Tuesday, October 11, 2011

'Morning Of The Magician': Swamp Thing meets Jesus Christ - The Lost Swamp Thing


Swamp Thing #88 will always remain the one Swamp Thing story that DC never wanted anyone to see.  The year was 1989 and writer/artist Rick Veitch was in charge of Swamp Thing, then one of DC Comics’ hottest properties, mainly due to the exposure that Alan Moore had given the title over the past few years.  In his first major storyline, Veitch had Swamp Thing going backwards in time, meeting up with historical DC characters, and historical characters in history.  The storyline had been mapped out in advance, and editors had been notified, and there was some concern as Veitch wanted to end the story with Swamp Thing meeting none other than Jesus Christ.  Naturally there was concern surrounding the issue, and editor Dick Giordano insisted on seeing the script in advance, something Veitch was only too happy to do.

Giordano had previously given a tentative go-ahead to the story, titled Morning Of The Magician and work had begun on the art, which was to be drawn by Michael Zulli, in his first ever job for DC.  Veitch had informed DC that the characters in the story would be, naturally, Swamp Thing, along with The Demon, a character called the Golden Gladiator (both pre-existing DC characters) and another character, simple called Nazarene.  Nazarene would only interact with Swamp Thing once, when Swamp Thing would hand the cup from which Nazarene (Jesus Christ) would drink from in the garden.  However the cover art, by Veitch, suggested that Swamp Thing would end the story as the actual crucifix that Jesus would be slain upon.  Once the script was fully finished, Veitch handed it to Giordano and Swamp Thing editor Karen Berger for review on the understanding by both sides that changes would be made if necessary.  It turned out that changes were not necessary.  Despite Zulli having completed almost all of the pages, once then DC president Jenette Kahn read the script she insisted on the story being killed due to it being blasphemous.  This was despite DC being looked upon, at the time, as being somewhat progressive, with the publication of stories such as Ronin, The Dark Knight Returns, Watchmen and the Death of Robin.

Veitch then went to work to save his story.  The first thing he did was to send a memo to all parties concerned, discussing the story and how it wasn’t blasphemous.  It has no real effect and two days after the memo was sent Veitch and Zulli were officially notified that the story would not see print.  Firmly between a rock and a hard place and faced with totally rewriting the ending to his saga, and frustrated by the refusal of Kahn to negotiate, Veitch promptly resigned.  Berger then approached two other writers, Neil Gaiman and Jamie Delano, to replace Veitch, both firmly turned her down in support of Veitch.  In 2004 Veitch offered to make changes to the story so that it could see print but was again turned down.  The saddest aspect of this story is that the ending to the excellent saga that Veitch had started will never see print in a DC comic.  Veitch went on to work for other companies, including his own, eventually returning to DC Comics in the early 2000’s, despite the story not being published.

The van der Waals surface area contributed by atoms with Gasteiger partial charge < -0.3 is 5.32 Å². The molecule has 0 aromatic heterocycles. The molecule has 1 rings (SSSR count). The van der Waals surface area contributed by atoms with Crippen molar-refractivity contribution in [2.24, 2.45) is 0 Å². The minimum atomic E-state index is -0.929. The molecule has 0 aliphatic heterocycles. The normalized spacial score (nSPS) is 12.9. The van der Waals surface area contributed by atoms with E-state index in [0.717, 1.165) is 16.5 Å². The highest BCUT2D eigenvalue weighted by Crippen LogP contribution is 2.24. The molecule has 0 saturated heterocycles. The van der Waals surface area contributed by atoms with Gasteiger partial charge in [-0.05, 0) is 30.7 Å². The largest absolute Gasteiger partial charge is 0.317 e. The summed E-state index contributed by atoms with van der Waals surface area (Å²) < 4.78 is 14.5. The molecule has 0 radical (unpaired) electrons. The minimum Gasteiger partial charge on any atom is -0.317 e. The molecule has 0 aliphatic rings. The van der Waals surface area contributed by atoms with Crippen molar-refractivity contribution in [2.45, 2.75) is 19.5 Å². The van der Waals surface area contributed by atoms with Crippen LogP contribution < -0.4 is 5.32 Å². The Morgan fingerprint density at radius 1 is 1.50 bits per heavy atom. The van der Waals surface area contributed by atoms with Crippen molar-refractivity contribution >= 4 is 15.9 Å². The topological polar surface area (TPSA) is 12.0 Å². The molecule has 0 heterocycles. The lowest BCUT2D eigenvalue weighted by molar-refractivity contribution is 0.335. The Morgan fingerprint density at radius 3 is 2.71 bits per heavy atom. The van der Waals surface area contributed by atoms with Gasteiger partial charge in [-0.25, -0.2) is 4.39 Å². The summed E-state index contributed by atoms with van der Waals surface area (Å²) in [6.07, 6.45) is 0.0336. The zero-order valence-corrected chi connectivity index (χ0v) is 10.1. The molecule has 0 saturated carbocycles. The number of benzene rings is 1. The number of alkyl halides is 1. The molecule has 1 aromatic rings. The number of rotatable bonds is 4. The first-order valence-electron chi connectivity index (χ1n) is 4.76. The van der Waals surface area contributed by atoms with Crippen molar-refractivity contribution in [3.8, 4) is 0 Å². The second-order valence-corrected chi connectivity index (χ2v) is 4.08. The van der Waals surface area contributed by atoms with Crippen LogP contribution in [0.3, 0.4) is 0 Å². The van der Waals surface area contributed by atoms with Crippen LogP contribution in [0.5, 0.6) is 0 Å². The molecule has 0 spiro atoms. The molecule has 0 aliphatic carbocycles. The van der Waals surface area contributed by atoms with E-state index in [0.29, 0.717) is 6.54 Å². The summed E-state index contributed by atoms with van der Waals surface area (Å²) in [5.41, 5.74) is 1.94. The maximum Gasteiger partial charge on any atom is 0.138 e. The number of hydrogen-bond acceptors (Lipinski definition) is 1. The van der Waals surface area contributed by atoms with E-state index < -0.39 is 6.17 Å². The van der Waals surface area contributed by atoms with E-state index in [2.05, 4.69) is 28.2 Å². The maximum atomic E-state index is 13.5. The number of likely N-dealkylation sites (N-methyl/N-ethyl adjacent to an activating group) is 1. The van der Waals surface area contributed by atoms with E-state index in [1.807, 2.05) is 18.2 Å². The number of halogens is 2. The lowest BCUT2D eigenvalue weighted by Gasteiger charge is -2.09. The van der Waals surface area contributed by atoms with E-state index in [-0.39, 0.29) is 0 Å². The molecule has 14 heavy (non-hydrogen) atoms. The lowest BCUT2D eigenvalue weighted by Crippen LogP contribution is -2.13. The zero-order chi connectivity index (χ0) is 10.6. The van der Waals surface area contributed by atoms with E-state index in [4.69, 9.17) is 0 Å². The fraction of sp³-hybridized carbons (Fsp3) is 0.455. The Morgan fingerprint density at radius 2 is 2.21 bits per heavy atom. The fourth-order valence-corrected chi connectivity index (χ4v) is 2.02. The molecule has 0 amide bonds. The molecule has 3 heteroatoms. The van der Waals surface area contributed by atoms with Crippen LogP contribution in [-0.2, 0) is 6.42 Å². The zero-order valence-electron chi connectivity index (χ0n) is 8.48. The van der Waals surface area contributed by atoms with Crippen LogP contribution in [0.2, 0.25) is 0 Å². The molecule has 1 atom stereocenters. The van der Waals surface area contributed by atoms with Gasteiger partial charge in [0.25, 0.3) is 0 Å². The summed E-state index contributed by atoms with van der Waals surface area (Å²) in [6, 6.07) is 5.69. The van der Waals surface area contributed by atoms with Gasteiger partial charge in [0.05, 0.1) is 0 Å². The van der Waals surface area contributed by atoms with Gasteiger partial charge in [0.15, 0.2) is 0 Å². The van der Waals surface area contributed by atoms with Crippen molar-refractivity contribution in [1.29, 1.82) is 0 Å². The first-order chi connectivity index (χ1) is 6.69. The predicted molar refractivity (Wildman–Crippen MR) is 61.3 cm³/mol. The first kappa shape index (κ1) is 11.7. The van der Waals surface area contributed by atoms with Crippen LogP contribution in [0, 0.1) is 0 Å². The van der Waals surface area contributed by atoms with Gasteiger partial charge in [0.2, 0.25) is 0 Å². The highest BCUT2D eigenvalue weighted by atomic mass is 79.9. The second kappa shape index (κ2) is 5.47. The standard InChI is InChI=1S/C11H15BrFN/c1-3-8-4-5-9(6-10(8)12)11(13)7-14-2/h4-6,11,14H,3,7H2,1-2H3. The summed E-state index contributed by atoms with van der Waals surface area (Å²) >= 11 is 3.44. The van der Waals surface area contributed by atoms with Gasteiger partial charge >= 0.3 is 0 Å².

The hypocrisy of comic book publishers when it comes to secular characters is incredible.  Both DC and Marvel have depicted characters from Hell, including the Devil himself, but both consider it an act of high blasphemy if a character such as Jesus or God is portrayed.  At Marvel Tony Isabella had included a mysterious character into a storyline in Ghost Rider, all references or suggestions that the character could be Jesus Christ were removed, and that was in a book featuring a character that had sold his soul to the Devil.  Again, despite the storyline being approved and long-running, editor Jim Shooter took exception at the ending of the story, rewrote it and had it partially redrawn, to show that the character, titled ‘Friend’ throughout the series, was nothing more than a demonic apparition.  The reason given by Shooter was that Marvel had no desire to upset Christians.  Despite this Marvel had no issue with, again, relying on the Devil to sell books.  Sin sells, goodness and religion does not.

Other, smaller, publishers weren’t so rigid and as time passed more and more began to publish stories featuring Jesus and even God.  A lot of this can be tracked back to National Lampoon’s brilliant ‘Son O God’ series, drawn by the legendary Neal Adams, which featured a character who’d turn into Jesus as a superhero and whose arch foe was none other than the Pope.  In recent times there’s been books with titles such as ‘Jesus Hates Zombies’ and Erik Larson featured a smackdown between God and the Devil in his Savage Dragon series, but still the big guy has yet to turn up at either Marvel or DC.

What I’m presenting here is the full script, as written by Rick Veitch, and the art, as drawn by Michael Zulli, for the ‘missing’ Swamp Thing issue, #88.  Read the script, see the art and wonder what could have been, if only DC had the balls to publish it in its finished version.  After all, if the Devil can strut his stuff in DC Comics and elsewhere then why can’t Jesus?


 
 
 

 

 
 
 

 
 
 

 
 
 
 
 
 

 

 
 
 

 

 


 
 
 





 
 

 
 
 

 

 


 
 
 
 

 
 
 
 
 

1 comment:

Mike Kooiman said...

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